October 2016 | Issue no. 28 | by mark shaiken

do :: or :: diso returns after a couple of months of R ‘n R. For the coming few months, do :: or :: diso focuses on  particular sports that should be accessible to you to shoot with just a little planning.  This month, we are all about running. “Running isn’t a sport for pretty boys…It’s about the sweat in your hair and the blisters on your feet. It’s the frozen spit on your chin and the nausea in your gut. It’s about throbbing calves and cramps at midnight that are strong enough to wake the dead. It’s about getting out the door and running when the rest of the world is only dreaming about having the passion that you need to live each and every day with.” (Paul Maurer, The Gift – A Runner’s Story).

Running is the most basic of sports. We can all do it and almost no gear is required. We can all make running images.  It is accessible – there are meets throughout the spring, summer and fall at every level — and you should be able to get into a meet to shoot it if you find the right person to ask and you are respectful of the athletes.  You can usually also find a high school or college runner who will run for you in exchange for some of the pictures.  Those shots will give you the chance to use lights and really add some zing to the shots.

Running images should give a sense of speed, competition, and grit. Get close, then crop even closer, and go wide sometimes.

Get Close:


Try a 70-200mm lens and really get into the eyes of the runner / hurdler as she goes over a hurdle.

Sense of Speed:

janice 11212--40

Here, flash was used to freeze the runner while a slower shutter speed was used to pan and blur the bleachers in the background a bit. The result is a sense that Janice is speeding by (which she was).  I am also partial to running shots where both feet are off the ground.  When you can capture that particular moment, it adds to the sense of movement as well.



Nikon D4 | ISO 800 | 24-70mm lens at 48mm | f / 14 | 1/1000 second.

ks relays 42013D4-606-2

Nikon D4 | ISO 800 | 16-35mm lens at 16mm | f / 16 | 1/800 second.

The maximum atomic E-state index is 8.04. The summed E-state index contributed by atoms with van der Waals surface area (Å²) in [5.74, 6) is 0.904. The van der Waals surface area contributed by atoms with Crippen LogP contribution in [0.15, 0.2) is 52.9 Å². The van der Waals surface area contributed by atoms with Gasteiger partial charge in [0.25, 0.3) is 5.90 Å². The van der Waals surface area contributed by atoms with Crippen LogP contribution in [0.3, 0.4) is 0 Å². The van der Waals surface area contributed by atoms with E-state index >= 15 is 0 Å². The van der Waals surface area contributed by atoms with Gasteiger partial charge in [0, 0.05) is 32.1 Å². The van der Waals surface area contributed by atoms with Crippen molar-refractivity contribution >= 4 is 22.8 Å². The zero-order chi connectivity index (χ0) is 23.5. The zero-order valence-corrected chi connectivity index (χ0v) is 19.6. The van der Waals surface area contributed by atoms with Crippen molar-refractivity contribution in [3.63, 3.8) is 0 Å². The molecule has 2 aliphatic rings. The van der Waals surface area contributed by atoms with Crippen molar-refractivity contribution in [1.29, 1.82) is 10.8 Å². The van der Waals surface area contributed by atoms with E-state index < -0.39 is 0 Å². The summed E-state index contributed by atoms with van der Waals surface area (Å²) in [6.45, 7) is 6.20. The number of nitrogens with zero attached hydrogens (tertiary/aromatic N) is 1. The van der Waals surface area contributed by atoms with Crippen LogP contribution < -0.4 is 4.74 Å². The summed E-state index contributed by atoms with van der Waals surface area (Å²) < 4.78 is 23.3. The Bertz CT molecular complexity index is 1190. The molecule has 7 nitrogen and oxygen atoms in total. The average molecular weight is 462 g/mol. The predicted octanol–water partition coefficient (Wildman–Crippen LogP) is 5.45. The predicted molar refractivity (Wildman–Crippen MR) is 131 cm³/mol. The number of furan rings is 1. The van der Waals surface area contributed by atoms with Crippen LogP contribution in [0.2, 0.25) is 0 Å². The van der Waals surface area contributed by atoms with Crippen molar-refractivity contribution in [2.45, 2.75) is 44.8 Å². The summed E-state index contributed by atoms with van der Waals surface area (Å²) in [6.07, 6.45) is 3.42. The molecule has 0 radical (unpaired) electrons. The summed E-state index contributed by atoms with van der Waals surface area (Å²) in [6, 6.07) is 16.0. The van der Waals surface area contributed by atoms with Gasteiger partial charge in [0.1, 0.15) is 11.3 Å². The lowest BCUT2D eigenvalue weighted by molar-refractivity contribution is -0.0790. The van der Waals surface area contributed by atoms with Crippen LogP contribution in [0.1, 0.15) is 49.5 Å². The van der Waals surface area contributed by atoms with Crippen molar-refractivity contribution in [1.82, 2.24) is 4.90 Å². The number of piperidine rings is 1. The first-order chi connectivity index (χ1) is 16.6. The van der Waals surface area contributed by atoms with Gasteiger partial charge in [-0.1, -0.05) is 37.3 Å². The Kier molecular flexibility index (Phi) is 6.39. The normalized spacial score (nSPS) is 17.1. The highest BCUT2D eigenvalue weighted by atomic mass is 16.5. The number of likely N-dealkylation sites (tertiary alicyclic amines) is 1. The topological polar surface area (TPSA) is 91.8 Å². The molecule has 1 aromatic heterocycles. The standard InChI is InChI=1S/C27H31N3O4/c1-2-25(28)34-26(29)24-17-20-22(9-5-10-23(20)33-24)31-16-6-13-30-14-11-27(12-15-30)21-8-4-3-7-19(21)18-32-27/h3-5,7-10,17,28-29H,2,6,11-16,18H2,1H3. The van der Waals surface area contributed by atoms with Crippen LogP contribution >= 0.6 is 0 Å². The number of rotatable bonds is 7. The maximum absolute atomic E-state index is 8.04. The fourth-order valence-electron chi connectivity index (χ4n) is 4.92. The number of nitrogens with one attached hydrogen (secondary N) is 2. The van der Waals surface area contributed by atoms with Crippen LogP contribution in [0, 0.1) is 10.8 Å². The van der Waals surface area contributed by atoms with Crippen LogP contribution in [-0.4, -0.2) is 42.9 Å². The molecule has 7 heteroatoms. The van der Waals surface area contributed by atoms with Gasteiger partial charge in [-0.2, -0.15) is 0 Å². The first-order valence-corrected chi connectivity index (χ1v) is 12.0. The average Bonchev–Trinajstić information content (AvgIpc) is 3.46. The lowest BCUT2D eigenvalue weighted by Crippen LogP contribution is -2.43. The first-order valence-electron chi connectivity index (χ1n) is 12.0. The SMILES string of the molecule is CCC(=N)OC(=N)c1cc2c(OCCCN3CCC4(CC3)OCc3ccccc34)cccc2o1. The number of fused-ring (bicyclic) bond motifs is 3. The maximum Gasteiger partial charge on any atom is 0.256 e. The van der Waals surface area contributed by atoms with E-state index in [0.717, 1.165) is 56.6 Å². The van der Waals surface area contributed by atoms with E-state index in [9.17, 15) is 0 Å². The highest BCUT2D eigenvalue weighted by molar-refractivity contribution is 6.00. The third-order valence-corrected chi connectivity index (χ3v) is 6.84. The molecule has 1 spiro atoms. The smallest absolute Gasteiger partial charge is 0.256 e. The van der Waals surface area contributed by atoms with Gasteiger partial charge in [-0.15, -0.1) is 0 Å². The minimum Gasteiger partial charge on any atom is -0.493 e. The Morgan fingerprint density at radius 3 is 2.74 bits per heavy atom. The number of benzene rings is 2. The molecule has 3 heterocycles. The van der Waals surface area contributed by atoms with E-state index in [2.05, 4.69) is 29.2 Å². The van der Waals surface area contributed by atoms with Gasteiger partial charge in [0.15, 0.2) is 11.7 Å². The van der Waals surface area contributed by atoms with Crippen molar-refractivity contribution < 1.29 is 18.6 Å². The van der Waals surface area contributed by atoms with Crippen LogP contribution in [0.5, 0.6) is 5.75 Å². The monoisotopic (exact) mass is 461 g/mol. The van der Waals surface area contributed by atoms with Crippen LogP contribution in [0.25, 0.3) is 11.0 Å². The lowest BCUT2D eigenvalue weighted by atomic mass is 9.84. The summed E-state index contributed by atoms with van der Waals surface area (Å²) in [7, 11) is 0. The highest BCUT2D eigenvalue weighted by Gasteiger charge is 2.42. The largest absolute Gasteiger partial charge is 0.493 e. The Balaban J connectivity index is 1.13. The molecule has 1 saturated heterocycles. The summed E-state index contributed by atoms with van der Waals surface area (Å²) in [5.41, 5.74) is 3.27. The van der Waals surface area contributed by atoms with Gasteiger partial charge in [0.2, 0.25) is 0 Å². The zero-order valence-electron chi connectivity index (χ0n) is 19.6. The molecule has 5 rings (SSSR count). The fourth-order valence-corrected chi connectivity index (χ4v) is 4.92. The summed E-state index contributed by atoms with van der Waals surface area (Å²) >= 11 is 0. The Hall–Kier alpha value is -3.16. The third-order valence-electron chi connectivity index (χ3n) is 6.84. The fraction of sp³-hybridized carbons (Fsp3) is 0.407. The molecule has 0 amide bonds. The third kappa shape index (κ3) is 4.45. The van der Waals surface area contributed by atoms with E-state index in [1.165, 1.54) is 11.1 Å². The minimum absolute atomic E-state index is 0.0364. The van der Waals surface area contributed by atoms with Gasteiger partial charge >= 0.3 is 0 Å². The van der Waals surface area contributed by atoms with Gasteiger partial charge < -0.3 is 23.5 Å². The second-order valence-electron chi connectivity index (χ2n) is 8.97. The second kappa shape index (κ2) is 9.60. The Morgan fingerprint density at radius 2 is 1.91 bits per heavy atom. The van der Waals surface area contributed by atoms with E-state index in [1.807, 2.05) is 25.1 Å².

Metering during a daytime track meet can be a little tricky.  You want nice blue skies but you do not want silhouetted runners.  I favor completely manual settings (other than white balance where auto WB will work fine) and then play around a bit until you have the right balance of shutter speed to capture the action, aperture, and ISO.

A trick to help deal with the sky in post-processing in Lightroom is to drag the blue luminance slider to the left.  The luminance slider has the effect of making the color more or less transparent.


For the sky, dragging the blue slider to the left deepens the color of sky.   Similarly, dragging the orange luminance slider to the right (just slightly) has the effect of lightening skin tone that may otherwise be a little silhouetted.

Capturing two runners as the go over the hurdles or make the turn or head for the finish line really tells the story that they are competing.  Capturing two runners together in the image tells the story of the race that we all know:  so little separates runners in competition – just fractions of a second.


ks relays 42013D4-715

The eyes (and in this case the facial expression) tell the story of the runner’s thoughts.  The eyes are the grit.

Go Wide


Use of a super wide angle lens (here a 14-24mm lens) will distort the picture but in a way that is cool.  Here, it elongates Thal and gives a real sense of him exploding out of the starting blocks.


I am partial to hurdlers.  I am amazed at how they seem to just step over these obstacles without breaking stride.


Shooting hurdlers with lights (camera left and right) at a track (not at a match of course) gives you the chance to freeze the action and get very close with a wide angle lens.  With the right hurdler, a shoot at the track can be very rewarding and quite a bit of fun for you and the hurdler.


Find a runner and find a meet, and get some shots at the track!

Next  month, do :: or :: diso cycles.



Mark Shaiken skylineDenver based, mark shaiken :: photography
contact me at: mark@markshaiken.com
or by calling 913.530.6539